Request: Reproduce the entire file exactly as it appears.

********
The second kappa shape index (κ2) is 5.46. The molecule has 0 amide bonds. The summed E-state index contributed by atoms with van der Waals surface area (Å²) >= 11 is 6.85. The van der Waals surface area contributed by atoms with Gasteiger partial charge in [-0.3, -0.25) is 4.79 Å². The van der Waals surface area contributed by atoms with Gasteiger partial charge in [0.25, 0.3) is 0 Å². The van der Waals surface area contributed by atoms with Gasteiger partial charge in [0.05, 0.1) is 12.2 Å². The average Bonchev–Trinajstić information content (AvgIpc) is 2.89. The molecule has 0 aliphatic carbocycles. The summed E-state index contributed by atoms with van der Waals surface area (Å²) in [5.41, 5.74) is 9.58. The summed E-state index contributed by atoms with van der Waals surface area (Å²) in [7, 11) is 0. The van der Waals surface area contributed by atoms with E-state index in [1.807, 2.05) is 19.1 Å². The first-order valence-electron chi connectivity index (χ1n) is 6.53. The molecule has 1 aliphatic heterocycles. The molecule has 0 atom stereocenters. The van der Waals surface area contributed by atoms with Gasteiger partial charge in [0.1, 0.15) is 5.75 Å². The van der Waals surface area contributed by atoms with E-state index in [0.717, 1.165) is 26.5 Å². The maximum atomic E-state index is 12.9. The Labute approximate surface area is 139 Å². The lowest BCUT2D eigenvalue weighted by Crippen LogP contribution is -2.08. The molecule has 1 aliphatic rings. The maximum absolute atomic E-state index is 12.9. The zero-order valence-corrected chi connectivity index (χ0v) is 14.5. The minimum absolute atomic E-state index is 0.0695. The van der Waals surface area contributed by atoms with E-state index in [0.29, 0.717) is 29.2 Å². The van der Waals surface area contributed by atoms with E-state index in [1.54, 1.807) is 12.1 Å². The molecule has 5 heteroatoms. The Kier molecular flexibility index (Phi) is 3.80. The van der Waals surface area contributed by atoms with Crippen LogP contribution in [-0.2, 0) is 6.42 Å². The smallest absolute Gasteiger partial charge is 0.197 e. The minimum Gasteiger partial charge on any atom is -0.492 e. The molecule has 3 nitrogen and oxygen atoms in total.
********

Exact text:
The second kappa shape index (κ2) is 5.46. The molecule has 0 amide bonds. The summed E-state index contributed by atoms with van der Waals surface area (Å²) >= 11 is 6.85. The van der Waals surface area contributed by atoms with Gasteiger partial charge in [-0.3, -0.25) is 4.79 Å². The van der Waals surface area contributed by atoms with Gasteiger partial charge in [0.25, 0.3) is 0 Å². The van der Waals surface area contributed by atoms with Gasteiger partial charge in [0.05, 0.1) is 12.2 Å². The average Bonchev–Trinajstić information content (AvgIpc) is 2.89. The molecule has 0 aliphatic carbocycles. The summed E-state index contributed by atoms with van der Waals surface area (Å²) in [5.41, 5.74) is 9.58. The summed E-state index contributed by atoms with van der Waals surface area (Å²) in [7, 11) is 0. The van der Waals surface area contributed by atoms with E-state index in [1.807, 2.05) is 19.1 Å². The first-order valence-electron chi connectivity index (χ1n) is 6.53. The molecule has 1 aliphatic heterocycles. The molecule has 0 atom stereocenters. The van der Waals surface area contributed by atoms with Gasteiger partial charge in [0.1, 0.15) is 5.75 Å². The van der Waals surface area contributed by atoms with E-state index in [0.717, 1.165) is 26.5 Å². The maximum atomic E-state index is 12.9. The Labute approximate surface area is 139 Å². The lowest BCUT2D eigenvalue weighted by Crippen LogP contribution is -2.08. The molecule has 1 aliphatic rings. The maximum absolute atomic E-state index is 12.9. The zero-order valence-corrected chi connectivity index (χ0v) is 14.5. The minimum absolute atomic E-state index is 0.0695. The van der Waals surface area contributed by atoms with E-state index in [0.29, 0.717) is 29.2 Å². The van der Waals surface area contributed by atoms with E-state index in [1.54, 1.807) is 12.1 Å². The molecule has 5 heteroatoms. The Kier molecular flexibility index (Phi) is 3.80. The van der Waals surface area contributed by atoms with Crippen LogP contribution in [-0.2, 0) is 6.42 Å². The smallest absolute Gasteiger partial charge is 0.197 e. The minimum Gasteiger partial charge on any atom is -0.492 e. The molecule has 3 nitrogen and oxygen atoms in total.